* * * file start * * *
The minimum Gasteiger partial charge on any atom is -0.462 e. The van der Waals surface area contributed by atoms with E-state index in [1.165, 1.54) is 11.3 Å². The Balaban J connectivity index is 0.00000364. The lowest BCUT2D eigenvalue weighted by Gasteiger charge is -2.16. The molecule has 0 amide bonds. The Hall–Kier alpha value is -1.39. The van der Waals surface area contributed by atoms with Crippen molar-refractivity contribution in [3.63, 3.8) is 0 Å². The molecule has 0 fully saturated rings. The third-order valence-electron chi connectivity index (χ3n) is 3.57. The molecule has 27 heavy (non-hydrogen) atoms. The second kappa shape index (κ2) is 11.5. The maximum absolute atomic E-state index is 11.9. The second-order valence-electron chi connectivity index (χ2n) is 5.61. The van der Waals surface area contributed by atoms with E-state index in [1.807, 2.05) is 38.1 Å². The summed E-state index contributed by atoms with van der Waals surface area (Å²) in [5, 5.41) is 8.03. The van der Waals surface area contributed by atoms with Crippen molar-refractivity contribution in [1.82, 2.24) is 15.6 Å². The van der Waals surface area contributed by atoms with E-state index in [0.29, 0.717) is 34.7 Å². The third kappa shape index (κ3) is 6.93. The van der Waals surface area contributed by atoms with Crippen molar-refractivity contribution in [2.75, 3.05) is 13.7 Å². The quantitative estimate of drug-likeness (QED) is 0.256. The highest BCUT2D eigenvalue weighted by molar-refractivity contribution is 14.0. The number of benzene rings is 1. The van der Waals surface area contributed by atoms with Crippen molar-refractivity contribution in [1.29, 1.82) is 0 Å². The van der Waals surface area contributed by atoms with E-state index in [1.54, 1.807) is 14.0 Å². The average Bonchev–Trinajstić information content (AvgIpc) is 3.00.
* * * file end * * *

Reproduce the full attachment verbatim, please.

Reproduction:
The minimum Gasteiger partial charge on any atom is -0.462 e. The van der Waals surface area contributed by atoms with E-state index in [1.165, 1.54) is 11.3 Å². The Balaban J connectivity index is 0.00000364. The lowest BCUT2D eigenvalue weighted by Gasteiger charge is -2.16. The molecule has 0 amide bonds. The Hall–Kier alpha value is -1.39. The van der Waals surface area contributed by atoms with Crippen molar-refractivity contribution in [3.63, 3.8) is 0 Å². The molecule has 0 fully saturated rings. The third-order valence-electron chi connectivity index (χ3n) is 3.57. The molecule has 27 heavy (non-hydrogen) atoms. The second kappa shape index (κ2) is 11.5. The maximum absolute atomic E-state index is 11.9. The second-order valence-electron chi connectivity index (χ2n) is 5.61. The van der Waals surface area contributed by atoms with E-state index in [1.807, 2.05) is 38.1 Å². The summed E-state index contributed by atoms with van der Waals surface area (Å²) in [5, 5.41) is 8.03. The van der Waals surface area contributed by atoms with Crippen molar-refractivity contribution in [1.82, 2.24) is 15.6 Å². The van der Waals surface area contributed by atoms with E-state index in [0.29, 0.717) is 34.7 Å². The third kappa shape index (κ3) is 6.93. The van der Waals surface area contributed by atoms with Crippen molar-refractivity contribution in [2.75, 3.05) is 13.7 Å². The quantitative estimate of drug-likeness (QED) is 0.256. The highest BCUT2D eigenvalue weighted by molar-refractivity contribution is 14.0. The number of benzene rings is 1. The van der Waals surface area contributed by atoms with Crippen molar-refractivity contribution in [1.29, 1.82) is 0 Å². The van der Waals surface area contributed by atoms with E-state index in [1.54, 1.807) is 14.0 Å². The average Bonchev–Trinajstić information content (AvgIpc) is 3.00.